A Study of the Port of New York Authority

By Frederick L. Bird | Go to book overview

Chapter four
POWERS, JURISDICTION and MANAGEMENT

AN AUTHORITY has been well defined as "a governmental business corporation set up outside of the normal structure of traditional government so that it can give continuity, business efficiency and elastic management to the construction or operation of a self-supporting or revenue-producing public enterprise."1 The Port of New York Authority is an "authority" in the fullest sense of this definition. While it is a governmental agency, with immunity from taxation and from various regulatory restrictions imposed on private enterprise, it is able to operate like an efficient business corporation and to plan and conduct the functions delegated to it in an independent manner, without the uncertainties arising from frequently changing political controls and policies that affect the regular administrative divisions of government. Having its own revenues, from fully self- supporting enterprises, it is not dependent on the State legislatures for appropriations, but can adopt its own budgets and manage its own finances.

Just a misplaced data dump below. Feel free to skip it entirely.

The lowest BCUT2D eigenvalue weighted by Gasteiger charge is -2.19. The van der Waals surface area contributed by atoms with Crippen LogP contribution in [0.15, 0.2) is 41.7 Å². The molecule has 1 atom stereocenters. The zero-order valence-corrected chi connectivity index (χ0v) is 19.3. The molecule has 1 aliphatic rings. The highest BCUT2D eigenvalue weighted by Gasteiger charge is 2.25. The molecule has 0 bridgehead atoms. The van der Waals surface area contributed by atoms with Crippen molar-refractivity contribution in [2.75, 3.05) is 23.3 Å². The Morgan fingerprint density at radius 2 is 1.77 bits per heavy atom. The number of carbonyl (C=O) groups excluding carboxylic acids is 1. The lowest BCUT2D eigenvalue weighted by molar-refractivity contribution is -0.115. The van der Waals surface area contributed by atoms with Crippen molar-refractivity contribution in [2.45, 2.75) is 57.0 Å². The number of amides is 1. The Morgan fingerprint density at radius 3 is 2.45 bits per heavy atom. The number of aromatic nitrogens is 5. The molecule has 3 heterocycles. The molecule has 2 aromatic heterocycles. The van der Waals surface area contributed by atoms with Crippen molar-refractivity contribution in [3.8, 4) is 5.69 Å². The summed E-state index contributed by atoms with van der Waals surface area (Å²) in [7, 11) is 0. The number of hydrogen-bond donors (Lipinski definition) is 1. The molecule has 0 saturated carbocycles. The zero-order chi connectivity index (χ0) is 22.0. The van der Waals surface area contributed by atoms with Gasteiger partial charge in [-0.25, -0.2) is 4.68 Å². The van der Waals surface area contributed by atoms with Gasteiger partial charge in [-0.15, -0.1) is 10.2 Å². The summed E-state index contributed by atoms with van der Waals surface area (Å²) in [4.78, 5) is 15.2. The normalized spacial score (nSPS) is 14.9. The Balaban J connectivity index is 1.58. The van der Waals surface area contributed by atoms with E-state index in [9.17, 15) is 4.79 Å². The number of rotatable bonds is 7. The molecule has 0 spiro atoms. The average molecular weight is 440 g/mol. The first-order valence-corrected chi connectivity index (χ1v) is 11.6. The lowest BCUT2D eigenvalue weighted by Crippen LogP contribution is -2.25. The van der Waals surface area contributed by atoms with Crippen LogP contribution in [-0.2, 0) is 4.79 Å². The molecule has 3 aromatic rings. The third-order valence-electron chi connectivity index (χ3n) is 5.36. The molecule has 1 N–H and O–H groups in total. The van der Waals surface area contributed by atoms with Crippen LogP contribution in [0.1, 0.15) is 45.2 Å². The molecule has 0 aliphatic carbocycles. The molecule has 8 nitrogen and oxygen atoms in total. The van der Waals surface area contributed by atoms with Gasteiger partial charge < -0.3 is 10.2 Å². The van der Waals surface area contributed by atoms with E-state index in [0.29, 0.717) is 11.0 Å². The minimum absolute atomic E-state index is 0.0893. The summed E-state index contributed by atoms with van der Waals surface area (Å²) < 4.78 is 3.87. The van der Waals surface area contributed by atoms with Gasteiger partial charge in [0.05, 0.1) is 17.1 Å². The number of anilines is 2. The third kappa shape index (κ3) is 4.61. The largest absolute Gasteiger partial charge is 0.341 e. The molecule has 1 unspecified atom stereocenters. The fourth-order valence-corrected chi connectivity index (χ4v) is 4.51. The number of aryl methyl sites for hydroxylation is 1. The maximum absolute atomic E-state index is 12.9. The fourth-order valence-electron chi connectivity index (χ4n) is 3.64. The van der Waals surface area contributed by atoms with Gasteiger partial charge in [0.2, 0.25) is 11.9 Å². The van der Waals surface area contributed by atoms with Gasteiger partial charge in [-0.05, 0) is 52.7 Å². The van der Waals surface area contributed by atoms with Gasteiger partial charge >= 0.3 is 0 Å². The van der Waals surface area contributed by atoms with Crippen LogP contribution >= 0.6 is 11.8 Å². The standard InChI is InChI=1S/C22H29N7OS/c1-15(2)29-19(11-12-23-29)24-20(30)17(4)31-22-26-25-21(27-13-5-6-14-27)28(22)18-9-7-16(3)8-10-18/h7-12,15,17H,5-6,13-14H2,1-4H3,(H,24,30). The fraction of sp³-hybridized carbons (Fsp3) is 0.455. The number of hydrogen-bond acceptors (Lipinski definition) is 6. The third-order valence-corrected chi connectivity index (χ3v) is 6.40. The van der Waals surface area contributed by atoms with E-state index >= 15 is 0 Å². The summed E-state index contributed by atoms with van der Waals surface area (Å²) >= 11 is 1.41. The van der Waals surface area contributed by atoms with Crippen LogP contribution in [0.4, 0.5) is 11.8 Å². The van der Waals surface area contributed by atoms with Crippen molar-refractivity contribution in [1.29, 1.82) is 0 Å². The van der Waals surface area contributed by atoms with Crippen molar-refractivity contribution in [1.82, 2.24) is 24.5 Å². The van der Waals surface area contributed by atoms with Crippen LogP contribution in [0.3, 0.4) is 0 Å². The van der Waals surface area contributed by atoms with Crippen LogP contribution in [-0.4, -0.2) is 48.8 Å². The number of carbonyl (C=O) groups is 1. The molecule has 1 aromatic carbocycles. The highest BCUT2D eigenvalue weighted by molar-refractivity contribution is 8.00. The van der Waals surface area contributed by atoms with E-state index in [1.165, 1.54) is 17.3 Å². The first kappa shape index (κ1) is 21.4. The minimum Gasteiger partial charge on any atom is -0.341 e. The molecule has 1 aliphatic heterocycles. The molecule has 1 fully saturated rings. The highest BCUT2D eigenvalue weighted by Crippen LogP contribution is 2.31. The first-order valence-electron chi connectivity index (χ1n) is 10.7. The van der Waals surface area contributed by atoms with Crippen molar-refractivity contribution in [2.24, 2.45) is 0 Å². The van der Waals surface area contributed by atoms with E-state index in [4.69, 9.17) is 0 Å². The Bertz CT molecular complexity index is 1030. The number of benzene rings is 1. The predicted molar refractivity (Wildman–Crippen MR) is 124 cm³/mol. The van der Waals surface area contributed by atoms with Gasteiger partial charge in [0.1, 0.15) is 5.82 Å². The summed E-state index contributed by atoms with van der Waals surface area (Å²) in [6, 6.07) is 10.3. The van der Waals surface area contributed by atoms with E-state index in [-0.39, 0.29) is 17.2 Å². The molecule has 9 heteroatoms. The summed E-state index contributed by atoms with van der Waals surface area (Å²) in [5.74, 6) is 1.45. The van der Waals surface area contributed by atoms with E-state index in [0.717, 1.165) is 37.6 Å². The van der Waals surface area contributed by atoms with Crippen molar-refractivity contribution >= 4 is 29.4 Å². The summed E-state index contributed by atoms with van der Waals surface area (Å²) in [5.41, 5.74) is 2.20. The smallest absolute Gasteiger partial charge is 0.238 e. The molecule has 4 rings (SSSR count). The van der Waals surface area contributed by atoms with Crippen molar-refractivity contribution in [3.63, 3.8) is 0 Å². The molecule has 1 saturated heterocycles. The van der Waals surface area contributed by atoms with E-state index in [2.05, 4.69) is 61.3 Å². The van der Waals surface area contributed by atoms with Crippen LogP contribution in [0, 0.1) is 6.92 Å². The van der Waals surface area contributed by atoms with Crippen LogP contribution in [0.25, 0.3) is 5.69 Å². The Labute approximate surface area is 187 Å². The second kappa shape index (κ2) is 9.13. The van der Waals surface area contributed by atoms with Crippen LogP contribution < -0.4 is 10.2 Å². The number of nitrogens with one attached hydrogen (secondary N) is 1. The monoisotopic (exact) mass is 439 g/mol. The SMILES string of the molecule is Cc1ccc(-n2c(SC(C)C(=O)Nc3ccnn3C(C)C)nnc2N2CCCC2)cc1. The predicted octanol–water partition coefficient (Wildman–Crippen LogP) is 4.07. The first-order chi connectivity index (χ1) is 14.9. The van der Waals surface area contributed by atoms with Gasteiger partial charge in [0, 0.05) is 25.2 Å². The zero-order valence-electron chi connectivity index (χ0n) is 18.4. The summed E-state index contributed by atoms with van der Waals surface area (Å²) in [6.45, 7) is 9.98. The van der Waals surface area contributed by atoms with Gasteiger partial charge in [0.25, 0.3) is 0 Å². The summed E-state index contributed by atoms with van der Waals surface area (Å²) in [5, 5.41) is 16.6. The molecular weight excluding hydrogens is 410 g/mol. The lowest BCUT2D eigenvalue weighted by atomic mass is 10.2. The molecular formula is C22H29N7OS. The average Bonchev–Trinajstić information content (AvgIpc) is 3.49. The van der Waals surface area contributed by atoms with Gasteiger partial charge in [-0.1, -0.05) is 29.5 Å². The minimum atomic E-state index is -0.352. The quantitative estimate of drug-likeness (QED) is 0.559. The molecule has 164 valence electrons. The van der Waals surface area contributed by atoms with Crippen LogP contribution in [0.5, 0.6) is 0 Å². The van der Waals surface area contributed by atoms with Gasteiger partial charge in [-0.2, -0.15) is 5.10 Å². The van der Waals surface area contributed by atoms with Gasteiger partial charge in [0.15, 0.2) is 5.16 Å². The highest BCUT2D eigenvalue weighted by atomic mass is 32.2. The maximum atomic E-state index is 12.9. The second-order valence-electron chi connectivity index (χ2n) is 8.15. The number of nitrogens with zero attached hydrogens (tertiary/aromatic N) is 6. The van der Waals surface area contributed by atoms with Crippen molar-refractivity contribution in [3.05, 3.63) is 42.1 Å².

The scope of the Port Authority's functions, in fact, transcends the terms of the definition. In addition to controlling and operating not one enterprise, but several enterprises of varying types, it has been assigned duties of port protection, planning and development in the bi-state region of the Port District which give it vast potentialities as an agency for metropolitan area planning, unification and advancement in

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1
Luther Gulick, "Authorities and How to Use Them," The Tax Review, New York, November, 1947.

-33-

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